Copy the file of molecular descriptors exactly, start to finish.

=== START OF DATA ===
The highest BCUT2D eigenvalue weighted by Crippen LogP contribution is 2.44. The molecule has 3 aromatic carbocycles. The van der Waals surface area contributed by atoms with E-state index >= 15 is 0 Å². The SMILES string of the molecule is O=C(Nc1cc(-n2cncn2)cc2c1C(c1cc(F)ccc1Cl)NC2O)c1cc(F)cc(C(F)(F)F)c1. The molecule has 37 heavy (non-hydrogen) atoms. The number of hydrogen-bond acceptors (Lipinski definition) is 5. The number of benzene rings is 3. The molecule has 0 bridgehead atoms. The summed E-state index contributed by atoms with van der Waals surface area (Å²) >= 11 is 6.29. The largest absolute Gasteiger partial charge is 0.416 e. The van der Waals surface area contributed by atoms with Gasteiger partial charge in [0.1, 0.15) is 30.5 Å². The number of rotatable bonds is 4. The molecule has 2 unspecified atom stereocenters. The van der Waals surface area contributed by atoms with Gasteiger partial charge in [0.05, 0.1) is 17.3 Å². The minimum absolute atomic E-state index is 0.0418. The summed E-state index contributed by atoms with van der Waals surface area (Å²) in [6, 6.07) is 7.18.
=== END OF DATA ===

The highest BCUT2D eigenvalue weighted by Crippen LogP contribution is 2.44. The molecule has 3 aromatic carbocycles. The van der Waals surface area contributed by atoms with E-state index >= 15 is 0 Å². The SMILES string of the molecule is O=C(Nc1cc(-n2cncn2)cc2c1C(c1cc(F)ccc1Cl)NC2O)c1cc(F)cc(C(F)(F)F)c1. The molecule has 37 heavy (non-hydrogen) atoms. The number of hydrogen-bond acceptors (Lipinski definition) is 5. The number of benzene rings is 3. The molecule has 0 bridgehead atoms. The summed E-state index contributed by atoms with van der Waals surface area (Å²) >= 11 is 6.29. The largest absolute Gasteiger partial charge is 0.416 e. The van der Waals surface area contributed by atoms with Gasteiger partial charge in [0.1, 0.15) is 30.5 Å². The number of rotatable bonds is 4. The molecule has 2 unspecified atom stereocenters. The van der Waals surface area contributed by atoms with Gasteiger partial charge in [0.05, 0.1) is 17.3 Å². The minimum absolute atomic E-state index is 0.0418. The summed E-state index contributed by atoms with van der Waals surface area (Å²) in [6, 6.07) is 7.18.